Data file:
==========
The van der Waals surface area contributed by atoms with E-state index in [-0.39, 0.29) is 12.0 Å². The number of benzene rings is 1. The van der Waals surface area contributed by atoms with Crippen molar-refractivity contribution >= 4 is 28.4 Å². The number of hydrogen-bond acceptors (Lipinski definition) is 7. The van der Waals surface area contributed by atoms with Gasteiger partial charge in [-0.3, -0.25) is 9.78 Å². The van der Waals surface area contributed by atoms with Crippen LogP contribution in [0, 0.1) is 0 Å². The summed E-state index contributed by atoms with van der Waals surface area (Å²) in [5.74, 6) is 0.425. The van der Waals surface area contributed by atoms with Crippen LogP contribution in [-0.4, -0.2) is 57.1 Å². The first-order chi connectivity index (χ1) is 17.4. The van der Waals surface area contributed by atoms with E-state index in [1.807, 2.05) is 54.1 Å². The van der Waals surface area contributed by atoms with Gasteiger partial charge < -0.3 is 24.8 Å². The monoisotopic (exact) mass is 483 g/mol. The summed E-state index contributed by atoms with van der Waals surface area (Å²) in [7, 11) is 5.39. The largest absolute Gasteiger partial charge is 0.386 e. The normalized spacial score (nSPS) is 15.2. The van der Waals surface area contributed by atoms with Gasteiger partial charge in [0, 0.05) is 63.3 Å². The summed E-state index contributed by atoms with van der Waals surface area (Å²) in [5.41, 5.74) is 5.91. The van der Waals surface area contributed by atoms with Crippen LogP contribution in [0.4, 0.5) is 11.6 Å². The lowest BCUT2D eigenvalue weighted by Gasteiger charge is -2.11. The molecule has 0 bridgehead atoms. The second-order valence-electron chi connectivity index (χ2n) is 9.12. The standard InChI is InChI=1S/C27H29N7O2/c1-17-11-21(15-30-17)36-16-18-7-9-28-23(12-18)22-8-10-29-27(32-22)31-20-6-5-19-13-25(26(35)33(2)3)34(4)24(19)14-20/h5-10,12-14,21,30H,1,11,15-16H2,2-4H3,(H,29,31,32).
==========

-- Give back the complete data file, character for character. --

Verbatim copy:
The van der Waals surface area contributed by atoms with E-state index in [-0.39, 0.29) is 12.0 Å². The number of benzene rings is 1. The van der Waals surface area contributed by atoms with Crippen molar-refractivity contribution >= 4 is 28.4 Å². The number of hydrogen-bond acceptors (Lipinski definition) is 7. The van der Waals surface area contributed by atoms with Gasteiger partial charge in [-0.3, -0.25) is 9.78 Å². The van der Waals surface area contributed by atoms with Crippen LogP contribution in [0, 0.1) is 0 Å². The summed E-state index contributed by atoms with van der Waals surface area (Å²) in [5.74, 6) is 0.425. The van der Waals surface area contributed by atoms with Crippen LogP contribution in [-0.4, -0.2) is 57.1 Å². The first-order chi connectivity index (χ1) is 17.4. The van der Waals surface area contributed by atoms with E-state index in [1.807, 2.05) is 54.1 Å². The van der Waals surface area contributed by atoms with Gasteiger partial charge < -0.3 is 24.8 Å². The monoisotopic (exact) mass is 483 g/mol. The summed E-state index contributed by atoms with van der Waals surface area (Å²) in [7, 11) is 5.39. The largest absolute Gasteiger partial charge is 0.386 e. The normalized spacial score (nSPS) is 15.2. The van der Waals surface area contributed by atoms with Gasteiger partial charge in [0, 0.05) is 63.3 Å². The summed E-state index contributed by atoms with van der Waals surface area (Å²) in [5.41, 5.74) is 5.91. The van der Waals surface area contributed by atoms with Crippen LogP contribution in [0.4, 0.5) is 11.6 Å². The lowest BCUT2D eigenvalue weighted by Gasteiger charge is -2.11. The molecule has 0 bridgehead atoms. The second-order valence-electron chi connectivity index (χ2n) is 9.12. The standard InChI is InChI=1S/C27H29N7O2/c1-17-11-21(15-30-17)36-16-18-7-9-28-23(12-18)22-8-10-29-27(32-22)31-20-6-5-19-13-25(26(35)33(2)3)34(4)24(19)14-20/h5-10,12-14,21,30H,1,11,15-16H2,2-4H3,(H,29,31,32).